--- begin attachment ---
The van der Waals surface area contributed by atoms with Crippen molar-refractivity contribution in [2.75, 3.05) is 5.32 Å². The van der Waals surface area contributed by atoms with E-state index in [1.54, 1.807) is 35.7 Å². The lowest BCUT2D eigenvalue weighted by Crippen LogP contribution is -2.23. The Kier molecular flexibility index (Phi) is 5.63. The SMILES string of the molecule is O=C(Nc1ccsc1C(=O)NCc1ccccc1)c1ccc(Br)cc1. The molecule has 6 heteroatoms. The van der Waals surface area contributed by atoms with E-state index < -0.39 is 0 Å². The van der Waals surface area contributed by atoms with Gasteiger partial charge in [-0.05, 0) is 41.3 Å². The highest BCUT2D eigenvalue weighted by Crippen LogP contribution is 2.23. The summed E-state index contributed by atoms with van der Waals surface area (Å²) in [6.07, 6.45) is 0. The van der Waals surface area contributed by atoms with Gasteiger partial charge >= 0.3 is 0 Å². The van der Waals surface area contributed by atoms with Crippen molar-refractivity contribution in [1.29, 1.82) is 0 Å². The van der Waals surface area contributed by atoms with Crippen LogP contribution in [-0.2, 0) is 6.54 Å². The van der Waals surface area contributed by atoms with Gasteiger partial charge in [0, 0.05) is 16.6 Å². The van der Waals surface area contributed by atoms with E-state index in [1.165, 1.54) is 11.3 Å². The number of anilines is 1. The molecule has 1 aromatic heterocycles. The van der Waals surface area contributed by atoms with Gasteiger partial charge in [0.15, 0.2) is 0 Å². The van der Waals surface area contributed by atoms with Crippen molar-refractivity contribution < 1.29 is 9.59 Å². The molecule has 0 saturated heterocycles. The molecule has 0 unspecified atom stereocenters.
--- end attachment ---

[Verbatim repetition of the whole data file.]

The van der Waals surface area contributed by atoms with Crippen molar-refractivity contribution in [2.75, 3.05) is 5.32 Å². The van der Waals surface area contributed by atoms with E-state index in [1.54, 1.807) is 35.7 Å². The lowest BCUT2D eigenvalue weighted by Crippen LogP contribution is -2.23. The Kier molecular flexibility index (Phi) is 5.63. The SMILES string of the molecule is O=C(Nc1ccsc1C(=O)NCc1ccccc1)c1ccc(Br)cc1. The molecule has 6 heteroatoms. The van der Waals surface area contributed by atoms with E-state index < -0.39 is 0 Å². The van der Waals surface area contributed by atoms with Gasteiger partial charge in [-0.05, 0) is 41.3 Å². The highest BCUT2D eigenvalue weighted by Crippen LogP contribution is 2.23. The summed E-state index contributed by atoms with van der Waals surface area (Å²) in [6.07, 6.45) is 0. The van der Waals surface area contributed by atoms with Gasteiger partial charge >= 0.3 is 0 Å². The van der Waals surface area contributed by atoms with Crippen molar-refractivity contribution in [1.29, 1.82) is 0 Å². The van der Waals surface area contributed by atoms with Crippen LogP contribution in [-0.2, 0) is 6.54 Å². The van der Waals surface area contributed by atoms with Gasteiger partial charge in [0, 0.05) is 16.6 Å². The van der Waals surface area contributed by atoms with E-state index in [1.165, 1.54) is 11.3 Å². The number of anilines is 1. The molecule has 1 aromatic heterocycles. The van der Waals surface area contributed by atoms with Gasteiger partial charge in [0.15, 0.2) is 0 Å². The van der Waals surface area contributed by atoms with Crippen molar-refractivity contribution < 1.29 is 9.59 Å². The molecule has 0 saturated heterocycles. The molecule has 0 unspecified atom stereocenters.